Once you’ve done this a few times, start to delay sending him for it.
Take him away, then take him back to where he was when you threw the dummy before sending him.
Later you should be able to throw two or three dummies and have him remember where each of them is five minutes or more later.
As with all training, only very gradually increase the difficulty of the exercise.
Do not be tempted to try something more difficult until each earlier step has been mastered.
Often young dogs get confused when faced with several birds on the ground, or in the water at the same time.
They may go from one to another, unable to decide which to pick up, or try to pick up two, or more at once.
You can overcome this problem by the use of piles of dummies. Pile work is also a useful tool in more advanced training.
You’ll need three or four dummies for this exercise.
Initially, put out two dummies where he can see them, about 30 metres apart and about 30 metres from you.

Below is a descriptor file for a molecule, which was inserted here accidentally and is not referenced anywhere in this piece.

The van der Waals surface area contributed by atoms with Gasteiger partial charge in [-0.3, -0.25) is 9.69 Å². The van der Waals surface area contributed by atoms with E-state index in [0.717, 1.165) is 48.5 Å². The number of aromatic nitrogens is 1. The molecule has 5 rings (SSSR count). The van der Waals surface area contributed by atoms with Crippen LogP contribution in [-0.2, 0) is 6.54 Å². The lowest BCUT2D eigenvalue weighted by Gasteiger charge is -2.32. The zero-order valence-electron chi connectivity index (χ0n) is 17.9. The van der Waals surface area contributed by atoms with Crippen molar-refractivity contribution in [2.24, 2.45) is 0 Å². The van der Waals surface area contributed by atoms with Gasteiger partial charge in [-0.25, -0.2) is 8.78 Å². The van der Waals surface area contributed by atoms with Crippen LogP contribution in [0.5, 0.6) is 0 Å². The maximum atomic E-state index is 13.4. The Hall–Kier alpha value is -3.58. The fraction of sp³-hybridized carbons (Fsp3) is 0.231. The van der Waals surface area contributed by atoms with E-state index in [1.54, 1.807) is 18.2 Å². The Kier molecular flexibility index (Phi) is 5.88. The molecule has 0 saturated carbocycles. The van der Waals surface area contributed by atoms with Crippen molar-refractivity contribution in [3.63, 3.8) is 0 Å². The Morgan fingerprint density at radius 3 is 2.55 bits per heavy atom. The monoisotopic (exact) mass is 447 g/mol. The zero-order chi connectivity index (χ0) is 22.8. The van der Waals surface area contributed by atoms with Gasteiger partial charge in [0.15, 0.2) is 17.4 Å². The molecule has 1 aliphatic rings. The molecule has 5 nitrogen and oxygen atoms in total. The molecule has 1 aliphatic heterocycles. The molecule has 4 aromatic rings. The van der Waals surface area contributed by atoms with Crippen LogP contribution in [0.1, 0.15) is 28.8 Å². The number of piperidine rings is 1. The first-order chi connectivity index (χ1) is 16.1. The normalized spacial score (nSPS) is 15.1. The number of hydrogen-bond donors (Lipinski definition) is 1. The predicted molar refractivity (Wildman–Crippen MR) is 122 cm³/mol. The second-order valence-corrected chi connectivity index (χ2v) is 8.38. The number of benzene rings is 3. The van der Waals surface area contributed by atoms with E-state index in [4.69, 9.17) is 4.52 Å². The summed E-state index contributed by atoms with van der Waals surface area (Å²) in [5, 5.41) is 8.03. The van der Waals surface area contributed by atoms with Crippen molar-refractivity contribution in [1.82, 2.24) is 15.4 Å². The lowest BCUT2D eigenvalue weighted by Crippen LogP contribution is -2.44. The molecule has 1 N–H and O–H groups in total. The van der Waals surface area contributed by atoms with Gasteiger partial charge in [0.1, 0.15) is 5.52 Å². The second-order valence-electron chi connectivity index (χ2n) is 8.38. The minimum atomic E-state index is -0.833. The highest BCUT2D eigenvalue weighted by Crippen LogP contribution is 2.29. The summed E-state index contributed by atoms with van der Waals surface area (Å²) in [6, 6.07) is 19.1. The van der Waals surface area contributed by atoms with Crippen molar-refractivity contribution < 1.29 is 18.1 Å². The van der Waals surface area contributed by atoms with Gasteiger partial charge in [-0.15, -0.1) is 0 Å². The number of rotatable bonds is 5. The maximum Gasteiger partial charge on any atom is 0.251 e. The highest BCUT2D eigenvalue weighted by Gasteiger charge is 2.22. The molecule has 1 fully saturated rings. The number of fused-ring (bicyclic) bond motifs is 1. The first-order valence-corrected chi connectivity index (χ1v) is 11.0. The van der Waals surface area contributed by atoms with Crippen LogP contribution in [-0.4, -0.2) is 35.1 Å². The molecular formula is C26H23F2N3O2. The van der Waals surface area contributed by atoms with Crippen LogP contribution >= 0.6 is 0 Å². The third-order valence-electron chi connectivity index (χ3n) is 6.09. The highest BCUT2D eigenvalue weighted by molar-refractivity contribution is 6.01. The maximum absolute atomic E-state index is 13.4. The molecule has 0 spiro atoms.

Send him to retrieve them one after the other.
Once he’s doing this well, gradually move the dummies closer together until they’re no more than a metre apart.
When he’s retrieving them separately, without hesitation, you can start adding extra dummies to the pile and moving the pile further away from him.
Next issue I’ll write about taking your dog’s skills to a higher level.
In this final article I’ll discuss a couple of skills which you would find useful in the field and which could often be the difference between retrieving or losing a bird.
But first here’s some more memory training you can do while you’re walking your dog.
Take a dummy with you and as you walk along, get her attention and throw the dummy into some cover.
Walk on for 50 or 60 metres then send her back to retrieve it.
Once she gets the hang of the game you can add an extra dummy or two and increase the distance you walk before sending her for them.
She’ll love the game and you’ll be surprised at how well she’ll remember where the dummies are.
How often have you seen someone, unsuccessfully trying to get their dog to retrieve a bird she can’t see and hasn’t seen shot.
To teach your dog to do blind retrieves you’ll need an area with a bit of cover.
Put your dog where she can’t see you and place a dummy on the ground where she’ll be able to see it when she’s close, but not when she’s further away.
Bring her back and sit her where she can see the dummy.